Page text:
Health Highlights: Feb. 18, 2011

Here are some of the latest health and medical news developments, compiled by the editors of HealthDay:

Health Care Law Battle Moves to Budget Debate

Republican efforts to fight the new health care law have become part of the budget debate, with a proposal to block funds to implement the measure.

The scheme was brought forward by Rep. Denny Rehberg, R-Mont., who said the health care law was a budget-breaking overreach by the federal government. Democrats countered by saying the law has helped families, will create health care jobs and reduce the federal deficit, the Associated Press reported.

“It’s a law designed by those who wish to control every health care decision made by health care providers and patients, by every employer and employee, by every family and individual,” Rehberg said.

Killing the health care law would “put insurance companies back in charge, further demonstrating the (Republican) majority’s special-interest priorities and hypocrisy on job creation and deficit reduction,” said Rep. Rosa DeLauro, D-Conn., the AP reported.


Migraine Caused TV Reporter’s Stroke-Like Symptoms

Doctors say a migraine caused the stroke-like symptoms experienced by a TV reporter as she was doing a live report outside the Grammys.

The incident involving KCBS-TV reporter Serene Branson led to Internet speculation that she suffered a stroke. But after conducting a brain scan and doing blood work, doctors at the University of California, Los Angeles concluded that Branson suffered a type of migraine that can mimic symptoms of a stroke, the Associated Press reported.

In an interview with her TV station, Branson said she developed ” a really bad headache” and had trouble reading her notes before the incident, but assumed she was just tired.

“A migraine is not just a headache. It’s a complicated brain event,” UCLA neurologist Dr. Andrew Charles, who examine Branson, told the AP.


Plastic Surgeons Downplaying Breast Implant Cancer Risk, Group Says

A U.S. advocacy group wants the Food and Drug Administration to stop what it calls a misinformation campaign meant to downplay the cancer-related risks of breast implants.

The Public Citizen’s Health Research Group is upset about advice given by the president of the American Society of Plastic Surgeons during an online seminar Feb. 3, The New York Times reported.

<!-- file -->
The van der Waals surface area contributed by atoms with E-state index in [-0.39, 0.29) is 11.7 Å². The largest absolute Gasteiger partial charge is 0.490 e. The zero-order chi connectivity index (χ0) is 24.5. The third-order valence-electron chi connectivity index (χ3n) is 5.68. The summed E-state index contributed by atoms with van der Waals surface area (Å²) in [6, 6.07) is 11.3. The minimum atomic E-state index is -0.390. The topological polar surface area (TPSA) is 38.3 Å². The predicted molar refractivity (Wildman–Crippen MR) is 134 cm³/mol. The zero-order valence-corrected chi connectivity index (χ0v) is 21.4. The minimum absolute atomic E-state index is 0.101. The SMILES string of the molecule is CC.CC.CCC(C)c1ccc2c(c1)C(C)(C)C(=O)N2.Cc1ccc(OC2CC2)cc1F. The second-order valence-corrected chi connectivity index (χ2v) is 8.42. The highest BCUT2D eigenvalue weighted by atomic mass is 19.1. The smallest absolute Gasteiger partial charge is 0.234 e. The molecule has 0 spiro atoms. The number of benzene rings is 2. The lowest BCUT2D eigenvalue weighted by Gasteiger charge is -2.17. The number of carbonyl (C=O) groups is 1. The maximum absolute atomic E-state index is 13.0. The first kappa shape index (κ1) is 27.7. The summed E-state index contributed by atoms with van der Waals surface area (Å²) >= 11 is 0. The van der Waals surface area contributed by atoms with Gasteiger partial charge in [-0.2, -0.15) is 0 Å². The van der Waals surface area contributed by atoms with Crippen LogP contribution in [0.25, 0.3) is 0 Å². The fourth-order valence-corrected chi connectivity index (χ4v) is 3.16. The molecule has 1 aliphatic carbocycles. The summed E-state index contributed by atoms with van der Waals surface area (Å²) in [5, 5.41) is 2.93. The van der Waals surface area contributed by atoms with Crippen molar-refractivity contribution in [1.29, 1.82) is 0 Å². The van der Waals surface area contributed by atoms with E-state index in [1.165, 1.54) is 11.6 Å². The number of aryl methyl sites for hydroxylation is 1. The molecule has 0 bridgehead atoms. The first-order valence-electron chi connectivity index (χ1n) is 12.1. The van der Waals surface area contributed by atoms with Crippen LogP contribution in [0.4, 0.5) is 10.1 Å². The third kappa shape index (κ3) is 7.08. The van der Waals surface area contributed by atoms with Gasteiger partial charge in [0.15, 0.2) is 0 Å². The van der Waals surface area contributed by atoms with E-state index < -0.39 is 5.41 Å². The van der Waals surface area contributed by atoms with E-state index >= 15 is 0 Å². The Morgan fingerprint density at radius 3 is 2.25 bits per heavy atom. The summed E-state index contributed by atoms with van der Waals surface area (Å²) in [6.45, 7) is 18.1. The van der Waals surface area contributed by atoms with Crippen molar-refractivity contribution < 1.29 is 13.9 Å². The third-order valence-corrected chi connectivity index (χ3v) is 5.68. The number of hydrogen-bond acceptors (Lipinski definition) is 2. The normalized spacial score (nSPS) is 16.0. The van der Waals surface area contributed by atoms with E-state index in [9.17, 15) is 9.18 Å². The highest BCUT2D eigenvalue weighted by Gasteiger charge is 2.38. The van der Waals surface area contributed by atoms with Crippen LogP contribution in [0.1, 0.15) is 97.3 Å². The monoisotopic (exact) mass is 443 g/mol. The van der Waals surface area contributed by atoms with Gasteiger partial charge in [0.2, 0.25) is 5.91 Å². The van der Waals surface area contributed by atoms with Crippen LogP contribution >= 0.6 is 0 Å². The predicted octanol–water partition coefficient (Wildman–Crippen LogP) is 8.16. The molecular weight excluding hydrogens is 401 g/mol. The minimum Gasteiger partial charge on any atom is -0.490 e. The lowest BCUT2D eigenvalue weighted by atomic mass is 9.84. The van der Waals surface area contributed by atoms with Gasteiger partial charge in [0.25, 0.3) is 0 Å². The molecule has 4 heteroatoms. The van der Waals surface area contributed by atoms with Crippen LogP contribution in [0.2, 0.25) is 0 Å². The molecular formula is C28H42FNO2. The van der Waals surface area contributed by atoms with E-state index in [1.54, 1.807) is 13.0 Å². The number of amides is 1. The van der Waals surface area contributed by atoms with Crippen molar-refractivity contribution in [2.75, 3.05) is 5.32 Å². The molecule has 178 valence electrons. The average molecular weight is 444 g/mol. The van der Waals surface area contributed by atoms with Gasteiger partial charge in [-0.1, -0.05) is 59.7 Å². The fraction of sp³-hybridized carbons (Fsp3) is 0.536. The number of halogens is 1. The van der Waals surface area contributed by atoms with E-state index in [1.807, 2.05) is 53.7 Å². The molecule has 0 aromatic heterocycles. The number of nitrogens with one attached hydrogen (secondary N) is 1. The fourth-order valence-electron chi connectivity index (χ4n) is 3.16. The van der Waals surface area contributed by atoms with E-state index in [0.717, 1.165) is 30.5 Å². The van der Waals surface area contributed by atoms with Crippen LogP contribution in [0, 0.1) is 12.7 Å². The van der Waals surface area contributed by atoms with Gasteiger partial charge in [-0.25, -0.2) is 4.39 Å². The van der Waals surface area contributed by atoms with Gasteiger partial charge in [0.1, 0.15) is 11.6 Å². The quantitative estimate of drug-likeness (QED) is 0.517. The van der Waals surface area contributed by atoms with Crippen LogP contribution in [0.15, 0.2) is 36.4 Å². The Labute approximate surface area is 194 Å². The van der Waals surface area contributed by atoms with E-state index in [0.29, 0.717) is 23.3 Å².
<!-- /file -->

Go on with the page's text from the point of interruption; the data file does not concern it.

Dr. Phil Haeck said when talking with patients, plastic surgeons should refer to a rare type of cancer linked to breast implants as “a condition,” and avoid using the words cancer, tumor, disease or malignancy.

On Jan. 26, the FDA announced that breast implants may be associated with a small but significant increase in anaplastic large-cell lymphoma (ALC).

Public Citizen took Haeck’s remarks out of context and misconstrued them, according to a statement released by the American Society of Plastic Surgeons, The Times reported.


Republicans Target Funding for Planned Parenthood

Members of Congress are fighting a battle over funding for Planned Parenthood, which offers contraception, medical services and abortions at 800 clinics across the United States.

A proposal to cut the entire $317 million program of aid for family planning is included in a spending bill expected to be passed by the Republican-controlled House of Representatives, The New York Times reported.

A proposed amendment to the bill would also forbid Planned Parenthood from receiving any federal money for any purpose.

But it’s unlikely the Democrat-controlled Senate will agree to cut all funding for Planned Parenthood or broader federal aid for birth control that helps five million low-income women, Susan Cohen, director of governmental affairs for the Guttmacher Institute research organization, told The Times.


Judge Asked to Clarify Health Care Law Ruling

A federal judge has been asked by the White House to clarify whether his recent ruling against the new health care law was meant to halt its implementation while appeals are heard.

On Jan. 31, Roger Vinson of the Federal District Court in Pensacola, Fla. ruled that the health care law’s provision that most Americans must obtain health insurance was unconstitutional, and that the entire health care law was invalid, The New York Times reported.

Vinson suggestion that his ruling be regarded at the “functional equivalent” of an injunction has led to conflicting interpretations among federal government lawyers and those representing the 26 states challenging the health care law.

On Thursday, Justice Department lawyers asked Vinson to clarify that his ruling does not relieve states of their obligation to implement the requirements of the new health care law while appeals are filed and heard, The Times reported.